At Friendship Centres, Indigenous sole-parent mothers are being empowered to choose their own path.
The essence of community is supporting people’s successes and celebrating our individual and collective achievements. Whether we’re engaged in global and national communities or regional, cultural, or smaller communities rising out of necessity, the supports we give define us.
For Indigenous Peoples living in Ontario’s urban centres, the patchwork of available supports is drawn from multiple places across the community with varying degrees of access barriers. At local Indigenous Friendship Centres, however, members of the urban Indigenous communities find a hub of holistic, wrap-around supports that meet community members where they are and provide a path to self-determination through culture-based service delivery.
A home for Indigenous voices in urban communities
Executive Director, Fort Erie Native Friendship Centre & President, OFIFC
Located in urban areas around the province, the 29 member Friendship Centres of the Ontario Federation of Indigenous Friendship Centres (OFIFC) are not-for-profit and charitable organizations mandated to support all urban Indigenous Peoples, regardless of status. In collaboration with local governments, non-profits, and private partners, Friendship Centres provide comprehensive support that lifts people up in a way that respects the fullness of their personal experience and Indigenous traditional ways of knowing and being.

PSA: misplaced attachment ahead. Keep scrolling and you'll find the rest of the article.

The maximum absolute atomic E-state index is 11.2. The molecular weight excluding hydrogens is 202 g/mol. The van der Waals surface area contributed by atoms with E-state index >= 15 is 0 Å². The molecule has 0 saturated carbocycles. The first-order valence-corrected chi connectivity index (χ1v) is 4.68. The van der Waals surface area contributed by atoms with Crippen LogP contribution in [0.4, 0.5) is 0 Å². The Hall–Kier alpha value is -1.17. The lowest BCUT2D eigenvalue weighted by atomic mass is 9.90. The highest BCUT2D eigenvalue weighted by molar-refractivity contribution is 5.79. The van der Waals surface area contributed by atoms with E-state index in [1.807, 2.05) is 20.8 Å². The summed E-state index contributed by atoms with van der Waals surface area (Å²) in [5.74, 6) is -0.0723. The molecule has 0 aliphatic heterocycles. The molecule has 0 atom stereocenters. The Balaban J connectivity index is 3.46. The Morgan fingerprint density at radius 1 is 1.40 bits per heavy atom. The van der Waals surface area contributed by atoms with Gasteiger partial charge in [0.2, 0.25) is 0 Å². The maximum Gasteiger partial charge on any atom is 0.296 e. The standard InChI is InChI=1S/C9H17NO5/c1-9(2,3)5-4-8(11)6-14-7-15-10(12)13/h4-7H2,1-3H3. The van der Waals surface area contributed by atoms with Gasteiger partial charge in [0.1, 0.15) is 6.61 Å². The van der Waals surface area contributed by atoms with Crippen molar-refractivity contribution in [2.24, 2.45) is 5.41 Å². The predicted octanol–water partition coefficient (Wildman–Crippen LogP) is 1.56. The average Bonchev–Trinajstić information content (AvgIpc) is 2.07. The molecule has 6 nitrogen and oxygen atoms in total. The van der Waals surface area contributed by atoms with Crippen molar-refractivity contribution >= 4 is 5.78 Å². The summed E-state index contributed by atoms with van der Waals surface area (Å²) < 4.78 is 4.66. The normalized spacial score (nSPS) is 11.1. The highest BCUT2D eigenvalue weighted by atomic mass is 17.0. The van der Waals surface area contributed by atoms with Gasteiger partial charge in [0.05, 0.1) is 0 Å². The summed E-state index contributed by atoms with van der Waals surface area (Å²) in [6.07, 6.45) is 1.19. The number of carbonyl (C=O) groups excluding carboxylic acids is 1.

“The great thing about a Friendship Centre is that you can come in as a person with one particular challenge and leave as part of a community, ” says Jennifer Dockstader, Executive Director of the Fort Erie Native Friendship Centre and President of OFIFC. “We’ll form a relationship with you and stay with you through all the cycles of your life. And while you’re at it, you’ll be connecting with Indigenous culture and Indigenous language.”
Celebrating Indigenous motherhood and building generational resilience
Executive Director, Dryden Native Friendship Centre
Motherhood is a critical opportunity for Indigenous women and families to become resilient and to break the cycle of intergenerational colonial trauma rooted in the legacy of residential schools and the ’60s and millennial scoop. In response to identified community needs, Friendship Centres came together to develop Urban Indigenous Homeward Bound, a Friendship Centre program that helps sole-parent Indigenous mothers to secure housing, access post-secondary education, receive childcare supports, access cultural supports, and obtain employment, improving their families’ prosperity.
“It’s a very empowering program and you can see the significant changes in these women over a period of four years,” says Cheryl Edwards, Executive Director of Dryden Native Friendship Centre.
Growing solutions and extending program reach
The success of the program has been emulated at seven Friendship Centres across the province. Graduates have gone on to achieve independent careers including as nurses, social workers, chefs, and community leaders, while remaining rooted in a supportive community.
As a pilot project, the Urban Indigenous Homeward Bound program must find sustainable funding and support. The Friendship Centres have no shortage of ideas about how to build upon its proven success but need to have adequate resources. It’s up to all of us to ensure that Ontario’s Friendship Centres have the support they need to continue providing Indigenous communities with informed solutions for urban Indigenous Peoples.